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Friday, November 25, 2011


This will be an unusual post from what I normally write here. I have been very busy in the past two months with a great number of recitals, symphony services, new puppies and training, Thanksgiving preparation, end-of-semester preparation, and the National Novel Writing Month (NaNoWriMo). I apologize for not posting more in this past month, but I had a daily goal of writing 2,000 words for the NaNo project, and I had a few tough weeks back there trying to squeeze in everything else at the same time. So sorry I have not been as active on the blog as usual.

First, let me say how touched I have been to read your many notes and comments to me. It is sometimes a very lonely life as a writer, because there are so few opportunities to interact directly with readers. I do not receive very much reaction or many comments, so I have not developed the habit of checking my comments very often. Imagine my surprise to check things today and discover so many lovely comments from so many people! How very sweet of you all to take the time to write to me! You have given me a precious gift of encouragement and renewed enthusiasm. More posts to come!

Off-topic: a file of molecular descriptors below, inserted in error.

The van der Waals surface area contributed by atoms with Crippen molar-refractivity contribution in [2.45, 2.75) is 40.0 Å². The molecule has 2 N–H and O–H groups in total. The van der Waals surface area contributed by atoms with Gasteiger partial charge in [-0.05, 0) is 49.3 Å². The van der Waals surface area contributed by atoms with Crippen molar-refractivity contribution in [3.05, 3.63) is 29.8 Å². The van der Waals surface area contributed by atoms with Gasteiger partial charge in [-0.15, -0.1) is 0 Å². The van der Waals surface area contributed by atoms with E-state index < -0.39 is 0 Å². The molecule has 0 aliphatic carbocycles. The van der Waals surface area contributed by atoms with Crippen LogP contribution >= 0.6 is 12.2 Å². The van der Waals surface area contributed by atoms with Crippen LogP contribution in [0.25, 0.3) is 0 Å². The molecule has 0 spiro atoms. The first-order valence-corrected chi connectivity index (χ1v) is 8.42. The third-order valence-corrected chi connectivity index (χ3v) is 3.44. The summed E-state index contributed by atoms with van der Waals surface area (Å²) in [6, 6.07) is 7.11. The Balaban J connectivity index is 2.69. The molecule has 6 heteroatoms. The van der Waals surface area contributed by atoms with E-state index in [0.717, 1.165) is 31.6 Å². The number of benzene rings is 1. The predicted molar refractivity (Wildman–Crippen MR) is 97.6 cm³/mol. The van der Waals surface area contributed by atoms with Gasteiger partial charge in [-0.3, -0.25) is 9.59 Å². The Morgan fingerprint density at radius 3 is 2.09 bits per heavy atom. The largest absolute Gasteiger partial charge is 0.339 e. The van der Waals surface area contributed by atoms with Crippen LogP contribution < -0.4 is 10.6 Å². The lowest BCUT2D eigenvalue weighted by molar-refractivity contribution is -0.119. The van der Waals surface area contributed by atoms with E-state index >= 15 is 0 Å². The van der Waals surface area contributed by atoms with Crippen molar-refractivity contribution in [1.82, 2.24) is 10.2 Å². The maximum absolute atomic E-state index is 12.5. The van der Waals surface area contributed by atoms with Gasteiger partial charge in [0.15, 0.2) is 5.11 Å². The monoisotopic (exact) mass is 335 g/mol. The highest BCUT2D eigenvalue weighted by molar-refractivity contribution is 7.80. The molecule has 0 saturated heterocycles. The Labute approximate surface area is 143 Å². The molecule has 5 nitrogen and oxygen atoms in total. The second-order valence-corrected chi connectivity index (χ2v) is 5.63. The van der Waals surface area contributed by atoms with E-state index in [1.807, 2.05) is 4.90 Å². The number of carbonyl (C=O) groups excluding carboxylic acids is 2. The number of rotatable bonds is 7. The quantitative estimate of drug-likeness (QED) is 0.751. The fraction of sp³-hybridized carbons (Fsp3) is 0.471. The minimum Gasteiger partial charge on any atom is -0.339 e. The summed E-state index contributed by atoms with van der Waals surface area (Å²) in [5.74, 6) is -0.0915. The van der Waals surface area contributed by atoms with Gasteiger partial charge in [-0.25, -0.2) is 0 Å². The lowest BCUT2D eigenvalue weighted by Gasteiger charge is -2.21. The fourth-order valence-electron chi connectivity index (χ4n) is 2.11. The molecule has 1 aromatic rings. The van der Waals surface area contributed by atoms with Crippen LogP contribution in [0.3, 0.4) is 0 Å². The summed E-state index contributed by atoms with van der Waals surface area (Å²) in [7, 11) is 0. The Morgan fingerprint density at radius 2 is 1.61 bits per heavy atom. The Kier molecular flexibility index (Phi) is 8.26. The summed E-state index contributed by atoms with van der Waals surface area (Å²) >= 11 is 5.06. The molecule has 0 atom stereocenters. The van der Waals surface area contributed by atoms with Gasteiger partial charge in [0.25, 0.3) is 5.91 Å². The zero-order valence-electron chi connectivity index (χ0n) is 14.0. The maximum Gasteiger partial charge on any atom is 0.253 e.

Second, I want to offer my thanks to you for allowing me the opportunity to stand on a soapbox and preach about good (and bad) teaching, parenting, and learning. I do have a message about the importance of all of us becoming and being the best that we can be for the sake of our children, and I appreciate that you have been supportive of my efforts to "get the word out."

Third, I really do encourage you to write to me either as a comment or as a personal email. Your comments and emails to me provide me with ideas and prod me to think of new and interesting ways to solve many of the problems we face together. I am thankful that you take the time to let me know what you would find helpful to discuss in future blog posts.